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Monfredo: More Ideas on How to Prevent Summer Learning Loss

Saturday, July 14, 2018

 

If you have read the last two issues that I wrote you know how passionate I feel about summer learning. Thus, here is my final word on summer learning and I sincerely hope that all adults do what you can to assist the children in summer learning. Again, as a reminder… research clearly states that students who read over the summer start school in the fall ready to learn. The same applies to math loss as well. Please review the suggestions that were in my two columns on what to do in reading and math. Remember, summer vacation is great as a break from school, but it doesn’t have to be a break from learning.

Here are more facts for you to consider about learning and safety during the summer from the researchers:

  • All students experience learning losses when they do not engage in educational activities during the summer.
  • On average, students lose approximately 2.6 months of grade level equivalency in mathematical computation skills during the summer months.
  • Low-income children experience greater summer learning losses than their higher income peers due mainly because middle-class parents have the means to engage their children in trips to a number of learning institutes and museums.
  • Students may not have the same structured meal schedule and sometimes access to nutritious meals during the summer.
  • Studies show that out-of-school time is a dangerous time for unsupervised children. Research shows that at least 11 percent of children between the ages of 6 and 12 care for themselves over the summer months (unsupervised.)

 

In addition, the academic delay that occurs over the summer is one of the greatest problems confronting teachers each fall. In fact, when your children return to school, they may have experienced such learning loss during the summer, that they will need to spend several weeks catching up to where they once were academically.

All students experience learning losses when they do not engage in educational activities during the summer.  Research spanning decades shows that students typically score lower on standardized tests at the end of summer vacation than they do on the same tests at the beginning of the summer (White, 1906; Entwisle & Alexander 1992; Cooper, 1996; Downey et al. 2004).

On the positive side, as a former principal, I know that families have a major influence on the children’s achievement in school and throughout life. Many studies found that students with involved parents, no matter what their income or background, were more likely to succeed in school if they encourage and support learning at home.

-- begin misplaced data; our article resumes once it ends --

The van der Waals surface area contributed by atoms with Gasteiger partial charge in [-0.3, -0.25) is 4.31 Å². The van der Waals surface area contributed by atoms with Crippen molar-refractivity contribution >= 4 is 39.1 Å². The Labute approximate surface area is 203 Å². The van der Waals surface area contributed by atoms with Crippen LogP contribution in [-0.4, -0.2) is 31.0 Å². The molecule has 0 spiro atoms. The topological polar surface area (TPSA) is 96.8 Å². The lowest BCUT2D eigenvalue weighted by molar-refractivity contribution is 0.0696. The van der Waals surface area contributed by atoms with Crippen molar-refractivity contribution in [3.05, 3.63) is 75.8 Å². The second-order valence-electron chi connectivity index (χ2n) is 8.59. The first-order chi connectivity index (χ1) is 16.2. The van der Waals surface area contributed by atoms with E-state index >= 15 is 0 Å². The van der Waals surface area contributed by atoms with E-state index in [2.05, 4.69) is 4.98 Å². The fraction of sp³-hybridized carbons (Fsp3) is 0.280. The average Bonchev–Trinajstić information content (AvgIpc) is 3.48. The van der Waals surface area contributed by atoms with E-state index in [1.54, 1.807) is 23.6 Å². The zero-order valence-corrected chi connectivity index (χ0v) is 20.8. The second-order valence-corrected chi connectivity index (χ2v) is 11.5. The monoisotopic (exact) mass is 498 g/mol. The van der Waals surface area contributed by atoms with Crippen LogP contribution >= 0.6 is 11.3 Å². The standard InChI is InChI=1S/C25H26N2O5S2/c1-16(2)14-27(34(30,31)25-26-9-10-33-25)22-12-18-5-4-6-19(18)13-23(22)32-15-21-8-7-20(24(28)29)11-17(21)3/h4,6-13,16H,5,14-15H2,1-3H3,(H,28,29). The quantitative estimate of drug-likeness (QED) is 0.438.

Therefore, let’s look at what can be done. In addition, the suggestions on summer learning in the last two columns, here are a few more ideas for parents to consider. These suggestions, this time, come from the National Association of School Principals:

Devise a plan. Tell your child that reading and learning activities will be an important part of their summer. Assure them that they’ll still have lots of time for play.

Transform everyday activities into learning opportunities. Children can count change, read directions for a trip, write a shopping list, or calculate a recipe’s measurements.

Gather activity books. Give children their own activity book with crossword puzzles or number games customized for their specific age group. Set a “due date” to keep them on track, but let them work at their own pace.

Initiate a writing project. Have your child keep a summer journal, write letters to family members or friends, or craft a play to perform with siblings or neighbors.  Start a family cookbook with your favorite recipes, instructions, and shopping lists.

Strategize screen time. Educational computer games or apps can engage students’ minds, but make sure your child is spending enough time away from the screen.

No electric devices.  Assign a daily block of time for family members to turn off phones, computers, and the TV, and instead play a board game or read together.

Designate daily reading blocks. Set aside at least 20 minutes a day for your entire family to read. (That means parents, too!)  Organize a summer read-a-thon with goals for each family member, or sign your child up for your library’s summer book

Go global. Set aside several nights during the summer to have an international evening. Together, cook a meal with recipes from a different nation. Learn basic words in that country language. Find the country on a map, and together examine a book or article with information on what life is like there.

Sneak learning into family trips. If your family is able to take a vacation during the summer, include stops at zoos, children’s museums, or historic sites. Have your child help you plot out the journey using maps and keep a journal along the way. Older children can tally up miles, keep track of expenses, or compute gas mileage.

Don’t forget math. Finally, try to motivate your child to complete 5 to 10 math problems (from a grade-appropriate workbook) a few times a week, ask him/her mental math problems as one drives in the car and play math problem games  ( or card games) as the situation arises.  Hopefully, the work will be fun (keep it low-level and simple), and the child will do it for enjoyment. 

Learning alone and informally, or via a structured group for either part of the day or part of the summer will help to prevent summer learning loss and help your child stay sharp for school next year.   Remember to be creative during the summer learning process and most importantly, have fun with learning.  As mentioned in my last column be sure to check out the websites for other ideas, too.  Good luck and have fun with learning and most important be consistent with a plan each and every day.

 

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